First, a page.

Summer show's talent pool deep Art: At Grimaldis, boundaries melt away to produce a show as refreshing as a cool breeze

Fine Arts

July 21, 1998|By John Dorsey | John Dorsey,SUN ART CRITIC

There are some fine meetings of minds in the C. Grimaldis Gallery's current summer group show. Works by artists who may never have met one another just seem to go together.

Mel Kendrick's "4 Point, Black Oil" and Grace Hartigan's "Spanish Still Life" share a sense of humor about inanimate objects that resemble humans. The Kendrick is an abstract sculpture that looks like it's trying to re-form itself into a human figure, and a two-handled vase in the Hartigan watercolor looks like a woman with her hands on her hips sashaying across the room.

Sukey Bryan's large, gorgeous painting "Tidal Wave 3" and John Van Alstine's sculpture "Unda" share an S-curve that endows them with a sense of graceful movement. Melinda Stickney-Gibson's two mixed-media works on paper, "Icon" and "Site III," and John Ruppert's drawing "Penobscot Island Series" show how much can be done with limited means. With a few marks on a neutral background, each artist can create a compelling image that somehow resonates with the emotion that went into it.

Like Grimaldis' previous summer shows, this one demonstrates what a distinguished roster of artists the gallery carries. And this show, especially large with 43 works, offers many moments of sheer pleasure. Van Alstine's sculptures have never looked more dignified. Hartigan's watercolor "Pompeian Still Life," especially the abstract passages at the top of the image, crackle with exhilarating life.

Richard Serra's etching "Finkl Forge I" looks from a distance like an irregular rectangle of velvety black. But get up close and its textured surface resembles an immense landscape of craters or a universe of clustered black stars. The whites in Bryan's painting are endowed with so much drama that they recall John Singer Sargent's dynamic use of white. Karl Connolly's six landscapes are tiny, each only 4 1/2 inches square, but their curves and undulations impart a sense of flowing movement.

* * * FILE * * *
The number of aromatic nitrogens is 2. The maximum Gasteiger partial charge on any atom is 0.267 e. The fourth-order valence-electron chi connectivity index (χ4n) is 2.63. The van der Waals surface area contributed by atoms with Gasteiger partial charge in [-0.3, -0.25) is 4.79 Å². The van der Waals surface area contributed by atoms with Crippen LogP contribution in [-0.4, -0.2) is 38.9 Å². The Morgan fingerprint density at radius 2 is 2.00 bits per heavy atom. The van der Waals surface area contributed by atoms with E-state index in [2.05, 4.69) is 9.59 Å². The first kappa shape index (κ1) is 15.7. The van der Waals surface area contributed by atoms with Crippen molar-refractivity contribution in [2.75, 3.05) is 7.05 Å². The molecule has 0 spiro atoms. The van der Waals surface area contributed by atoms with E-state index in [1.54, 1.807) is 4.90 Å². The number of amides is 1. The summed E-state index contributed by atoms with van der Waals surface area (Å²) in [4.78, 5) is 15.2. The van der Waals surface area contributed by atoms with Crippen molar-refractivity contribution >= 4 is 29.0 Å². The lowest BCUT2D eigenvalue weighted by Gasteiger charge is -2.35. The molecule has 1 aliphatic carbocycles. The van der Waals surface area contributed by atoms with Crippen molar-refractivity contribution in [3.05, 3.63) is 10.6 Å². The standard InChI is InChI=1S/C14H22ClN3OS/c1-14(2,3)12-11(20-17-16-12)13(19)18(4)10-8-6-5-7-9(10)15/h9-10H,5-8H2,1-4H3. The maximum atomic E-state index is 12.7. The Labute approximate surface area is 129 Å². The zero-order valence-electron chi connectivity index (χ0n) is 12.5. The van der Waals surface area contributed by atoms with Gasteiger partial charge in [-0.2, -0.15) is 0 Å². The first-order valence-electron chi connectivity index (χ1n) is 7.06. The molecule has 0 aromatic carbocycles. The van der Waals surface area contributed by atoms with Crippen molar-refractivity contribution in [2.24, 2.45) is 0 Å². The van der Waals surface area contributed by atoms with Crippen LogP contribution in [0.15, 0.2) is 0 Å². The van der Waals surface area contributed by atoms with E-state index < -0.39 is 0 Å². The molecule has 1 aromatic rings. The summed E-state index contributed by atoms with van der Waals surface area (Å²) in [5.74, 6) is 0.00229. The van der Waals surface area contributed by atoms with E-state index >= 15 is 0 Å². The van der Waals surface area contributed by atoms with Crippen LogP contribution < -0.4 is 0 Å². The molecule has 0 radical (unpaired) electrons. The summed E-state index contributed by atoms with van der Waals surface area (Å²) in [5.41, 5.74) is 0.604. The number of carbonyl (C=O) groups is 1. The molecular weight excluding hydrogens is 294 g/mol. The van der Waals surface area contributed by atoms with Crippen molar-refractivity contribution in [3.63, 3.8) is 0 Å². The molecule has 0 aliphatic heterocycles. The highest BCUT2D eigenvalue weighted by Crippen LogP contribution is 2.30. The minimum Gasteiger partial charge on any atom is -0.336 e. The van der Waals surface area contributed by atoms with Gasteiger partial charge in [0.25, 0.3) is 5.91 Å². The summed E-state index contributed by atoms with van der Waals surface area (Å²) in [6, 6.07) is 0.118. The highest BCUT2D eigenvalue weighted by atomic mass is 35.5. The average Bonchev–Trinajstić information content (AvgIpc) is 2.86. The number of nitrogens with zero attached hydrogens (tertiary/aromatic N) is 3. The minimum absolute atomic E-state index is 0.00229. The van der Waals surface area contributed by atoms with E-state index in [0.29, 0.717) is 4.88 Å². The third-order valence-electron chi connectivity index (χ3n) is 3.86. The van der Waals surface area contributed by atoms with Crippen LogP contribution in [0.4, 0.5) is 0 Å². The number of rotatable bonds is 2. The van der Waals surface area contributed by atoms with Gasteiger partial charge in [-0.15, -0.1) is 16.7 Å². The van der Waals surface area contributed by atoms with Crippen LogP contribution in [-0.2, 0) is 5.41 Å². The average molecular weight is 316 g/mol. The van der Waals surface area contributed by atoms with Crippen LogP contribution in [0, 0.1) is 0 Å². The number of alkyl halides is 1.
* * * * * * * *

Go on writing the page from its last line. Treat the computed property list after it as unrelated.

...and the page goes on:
A visit to this show is a guaranteed spirit-raiser.

The C. Grimaldis Gallery, at 523 N. Charles St., is open 10 a.m. to 5: 30 p.m. Tuesdays through Saturdays. The "Summer 98" show runs through Aug. 29. For information, call 410-539-1080.

New lease on life

A meeting to discuss the future use of the former Patterson movie theater will be held at 7 p.m. July 30 at the theater, on the corner of Eastern Avenue and East Avenue in Highlandtown. The theater is slated to become a cultural center to be developed jointly by Southeast Development Incorporated and the Fells Point Creative Alliance.

Plans call for the theater to become a home for the Fells Point Creative Alliance, a 3-year-old nonprofit arts organization that will present art and history exhibits, lectures, film and theater events, children's art classes and other events. Plans for the building call for its first floor to house a 4,000-square-foot exhibition space, a 100-seat theater and a cafe. The second floor of the theater will become 12 live-in artists' studios and a gallery for exhibiting their work.

The conversion of the theater to the Patterson Cultural Center, aided by one-third of a $1.3 million state grant for the revitalization of Highlandtown, is expected to be completed by the fall of 1999.

The July 30 meeting is free and open to the public. It will be followed at 8 p.m. by a Cajun crab feast and zydeco dance party at the Lodge -- the Creative Alliance members club and former Highlandtown Moose lodge -- at 244 S. Highland Ave. Tickets for the feast are $25 in advance and $30 at the door. For information, call 410-276-1651.

New face at Villa Julie

Peter Bruun, who as the inaugural director of the Villa Julie College art gallery guided it through its opening and highly successful first season, has left the gallery to pursue his career as an artist. The college has appointed as his successor Diane DiSalvo.

DiSalvo has served as director of Gomez Gallery in Baltimore and, before that, was associated with Partners Gallery and the Glass Gallery in Washington and the Maryland College of Art and Design in Silver Spring. She has a degree in art history and management from Simmons College in Boston.

The 1998-1999 art gallery season will open Aug. 31 with a show of photography by Villa Julie faculty member Exsul Van Helden.

Grants available

The Baltimore County Commission on Arts and Sciences gives project grants to regional arts organizations. The grants are given for one-time projects in art, history, music, theater, dance and science. The application deadline is Aug. 3. For information or a grant application, call 410-887-5371.

Pub Date: 7/21/98

TTC

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